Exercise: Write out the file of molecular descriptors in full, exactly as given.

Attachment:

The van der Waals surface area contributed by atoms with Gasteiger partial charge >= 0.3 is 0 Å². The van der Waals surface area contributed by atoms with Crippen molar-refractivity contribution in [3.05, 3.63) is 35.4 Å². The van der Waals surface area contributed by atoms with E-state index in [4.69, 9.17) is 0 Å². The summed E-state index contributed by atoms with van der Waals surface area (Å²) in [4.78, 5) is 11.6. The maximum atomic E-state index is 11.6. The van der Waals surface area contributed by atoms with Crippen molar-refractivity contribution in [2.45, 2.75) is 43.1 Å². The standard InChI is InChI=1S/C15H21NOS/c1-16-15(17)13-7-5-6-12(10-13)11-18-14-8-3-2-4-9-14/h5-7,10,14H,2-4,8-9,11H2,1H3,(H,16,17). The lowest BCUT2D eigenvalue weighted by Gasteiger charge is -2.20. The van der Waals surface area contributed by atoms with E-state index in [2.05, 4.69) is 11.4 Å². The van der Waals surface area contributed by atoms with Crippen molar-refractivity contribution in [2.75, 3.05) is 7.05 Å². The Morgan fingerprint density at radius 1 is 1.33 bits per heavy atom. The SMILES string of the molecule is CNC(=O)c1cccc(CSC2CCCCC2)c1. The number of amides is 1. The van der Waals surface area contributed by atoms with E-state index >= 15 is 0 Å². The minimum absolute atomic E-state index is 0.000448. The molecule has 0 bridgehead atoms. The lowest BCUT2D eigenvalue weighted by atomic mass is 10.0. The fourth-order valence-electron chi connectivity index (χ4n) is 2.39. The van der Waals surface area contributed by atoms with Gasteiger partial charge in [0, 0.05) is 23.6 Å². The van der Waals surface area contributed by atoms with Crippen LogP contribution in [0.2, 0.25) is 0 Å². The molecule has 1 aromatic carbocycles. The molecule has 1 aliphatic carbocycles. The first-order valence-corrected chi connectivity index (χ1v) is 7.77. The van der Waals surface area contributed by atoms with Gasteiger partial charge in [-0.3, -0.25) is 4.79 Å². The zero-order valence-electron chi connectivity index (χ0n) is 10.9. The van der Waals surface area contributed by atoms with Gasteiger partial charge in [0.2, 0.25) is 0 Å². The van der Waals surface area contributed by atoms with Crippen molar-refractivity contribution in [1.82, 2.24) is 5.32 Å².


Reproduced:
The van der Waals surface area contributed by atoms with Gasteiger partial charge >= 0.3 is 0 Å². The van der Waals surface area contributed by atoms with Crippen molar-refractivity contribution in [3.05, 3.63) is 35.4 Å². The van der Waals surface area contributed by atoms with E-state index in [4.69, 9.17) is 0 Å². The summed E-state index contributed by atoms with van der Waals surface area (Å²) in [4.78, 5) is 11.6. The maximum atomic E-state index is 11.6. The van der Waals surface area contributed by atoms with Crippen molar-refractivity contribution in [2.45, 2.75) is 43.1 Å². The standard InChI is InChI=1S/C15H21NOS/c1-16-15(17)13-7-5-6-12(10-13)11-18-14-8-3-2-4-9-14/h5-7,10,14H,2-4,8-9,11H2,1H3,(H,16,17). The lowest BCUT2D eigenvalue weighted by Gasteiger charge is -2.20. The van der Waals surface area contributed by atoms with E-state index in [2.05, 4.69) is 11.4 Å². The van der Waals surface area contributed by atoms with Crippen molar-refractivity contribution in [2.75, 3.05) is 7.05 Å². The Morgan fingerprint density at radius 1 is 1.33 bits per heavy atom. The SMILES string of the molecule is CNC(=O)c1cccc(CSC2CCCCC2)c1. The number of amides is 1. The van der Waals surface area contributed by atoms with E-state index >= 15 is 0 Å². The minimum absolute atomic E-state index is 0.000448. The molecule has 0 bridgehead atoms. The lowest BCUT2D eigenvalue weighted by atomic mass is 10.0. The fourth-order valence-electron chi connectivity index (χ4n) is 2.39. The van der Waals surface area contributed by atoms with Gasteiger partial charge in [0, 0.05) is 23.6 Å². The van der Waals surface area contributed by atoms with Crippen LogP contribution in [0.2, 0.25) is 0 Å². The molecule has 1 aromatic carbocycles. The molecule has 1 aliphatic carbocycles. The first-order valence-corrected chi connectivity index (χ1v) is 7.77. The van der Waals surface area contributed by atoms with Gasteiger partial charge in [-0.3, -0.25) is 4.79 Å². The zero-order valence-electron chi connectivity index (χ0n) is 10.9. The van der Waals surface area contributed by atoms with Gasteiger partial charge in [0.2, 0.25) is 0 Å². The van der Waals surface area contributed by atoms with Crippen molar-refractivity contribution in [1.82, 2.24) is 5.32 Å².